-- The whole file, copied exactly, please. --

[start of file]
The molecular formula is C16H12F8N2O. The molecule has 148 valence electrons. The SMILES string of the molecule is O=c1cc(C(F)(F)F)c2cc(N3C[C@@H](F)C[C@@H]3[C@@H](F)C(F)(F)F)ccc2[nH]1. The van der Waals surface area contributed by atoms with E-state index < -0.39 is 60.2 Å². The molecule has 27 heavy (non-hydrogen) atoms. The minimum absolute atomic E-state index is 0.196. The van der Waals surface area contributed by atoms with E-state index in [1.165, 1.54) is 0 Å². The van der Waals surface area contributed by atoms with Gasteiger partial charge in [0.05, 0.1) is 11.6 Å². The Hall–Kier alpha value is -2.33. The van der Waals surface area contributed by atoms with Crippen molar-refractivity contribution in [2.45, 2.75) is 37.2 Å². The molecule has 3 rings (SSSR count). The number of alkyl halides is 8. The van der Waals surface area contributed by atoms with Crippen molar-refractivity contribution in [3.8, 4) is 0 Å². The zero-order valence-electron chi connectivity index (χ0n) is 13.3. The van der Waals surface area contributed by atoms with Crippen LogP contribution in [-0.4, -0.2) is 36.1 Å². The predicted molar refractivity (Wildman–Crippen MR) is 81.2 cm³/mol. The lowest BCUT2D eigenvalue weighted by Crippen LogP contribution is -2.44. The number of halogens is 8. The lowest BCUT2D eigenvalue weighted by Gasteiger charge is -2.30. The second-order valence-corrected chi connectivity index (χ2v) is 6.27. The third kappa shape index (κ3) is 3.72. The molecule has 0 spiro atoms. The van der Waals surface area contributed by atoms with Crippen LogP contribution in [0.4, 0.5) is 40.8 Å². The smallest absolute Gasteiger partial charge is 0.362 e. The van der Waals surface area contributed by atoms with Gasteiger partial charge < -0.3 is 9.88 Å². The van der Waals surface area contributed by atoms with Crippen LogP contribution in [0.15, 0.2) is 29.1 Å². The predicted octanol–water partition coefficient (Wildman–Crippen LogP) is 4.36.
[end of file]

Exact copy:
The molecular formula is C16H12F8N2O. The molecule has 148 valence electrons. The SMILES string of the molecule is O=c1cc(C(F)(F)F)c2cc(N3C[C@@H](F)C[C@@H]3[C@@H](F)C(F)(F)F)ccc2[nH]1. The van der Waals surface area contributed by atoms with E-state index < -0.39 is 60.2 Å². The molecule has 27 heavy (non-hydrogen) atoms. The minimum absolute atomic E-state index is 0.196. The van der Waals surface area contributed by atoms with E-state index in [1.165, 1.54) is 0 Å². The van der Waals surface area contributed by atoms with Gasteiger partial charge in [0.05, 0.1) is 11.6 Å². The Hall–Kier alpha value is -2.33. The van der Waals surface area contributed by atoms with Crippen molar-refractivity contribution in [2.45, 2.75) is 37.2 Å². The molecule has 3 rings (SSSR count). The number of alkyl halides is 8. The van der Waals surface area contributed by atoms with Crippen molar-refractivity contribution in [3.8, 4) is 0 Å². The zero-order valence-electron chi connectivity index (χ0n) is 13.3. The van der Waals surface area contributed by atoms with Crippen LogP contribution in [-0.4, -0.2) is 36.1 Å². The predicted molar refractivity (Wildman–Crippen MR) is 81.2 cm³/mol. The lowest BCUT2D eigenvalue weighted by Crippen LogP contribution is -2.44. The number of halogens is 8. The lowest BCUT2D eigenvalue weighted by Gasteiger charge is -2.30. The second-order valence-corrected chi connectivity index (χ2v) is 6.27. The third kappa shape index (κ3) is 3.72. The molecule has 0 spiro atoms. The van der Waals surface area contributed by atoms with Crippen LogP contribution in [0.4, 0.5) is 40.8 Å². The smallest absolute Gasteiger partial charge is 0.362 e. The van der Waals surface area contributed by atoms with Gasteiger partial charge < -0.3 is 9.88 Å². The van der Waals surface area contributed by atoms with Crippen LogP contribution in [0.15, 0.2) is 29.1 Å². The predicted octanol–water partition coefficient (Wildman–Crippen LogP) is 4.36.